Harper Lee wrote a piece for McCall’s magazine in the December 1961 issue, titled Christmas To Me. The Guardian brought it back to life. The story is about a Christmas from her past in New York back in the 1950s. The events led to the creation of To Kill a Mockingbird and Go Set a Watchman.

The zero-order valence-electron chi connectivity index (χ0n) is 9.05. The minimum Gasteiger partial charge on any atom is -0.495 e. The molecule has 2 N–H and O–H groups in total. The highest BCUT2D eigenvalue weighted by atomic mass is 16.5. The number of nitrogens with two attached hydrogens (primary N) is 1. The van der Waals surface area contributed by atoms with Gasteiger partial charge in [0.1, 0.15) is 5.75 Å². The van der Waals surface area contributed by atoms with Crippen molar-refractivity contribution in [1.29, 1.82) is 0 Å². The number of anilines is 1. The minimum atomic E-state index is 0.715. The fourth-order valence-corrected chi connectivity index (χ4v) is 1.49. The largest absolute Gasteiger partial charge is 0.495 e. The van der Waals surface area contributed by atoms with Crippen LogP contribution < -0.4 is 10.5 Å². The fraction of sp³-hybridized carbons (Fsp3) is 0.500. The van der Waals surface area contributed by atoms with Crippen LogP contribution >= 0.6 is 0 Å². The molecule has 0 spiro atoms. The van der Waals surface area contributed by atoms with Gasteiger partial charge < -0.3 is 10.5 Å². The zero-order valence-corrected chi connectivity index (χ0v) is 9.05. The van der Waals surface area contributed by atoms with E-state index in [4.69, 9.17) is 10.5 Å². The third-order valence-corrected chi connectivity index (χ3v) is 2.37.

Several years ago, I was living in New York and working for an airline, so I never got home to Alabama for Christmas – if, indeed, I got the day off. To a displaced southerner, Christmas in New York can be rather a melancholy occasion, not because the scene is strange to one far from home, but because it is familiar: New York shoppers evince the same singleness of purpose as slow-moving southerners; Salvation Army bands and Christmas carols are alike the world over; at that time of year, New York streets shine wet with the same gentle farmer’s rain that soaks Alabama’s winter fields. I missed Christmas away from home, I thought. What I really missed was a memory, an old memory of people long since gone, of my grandparents’ house bursting with cousins, smilax and holly.
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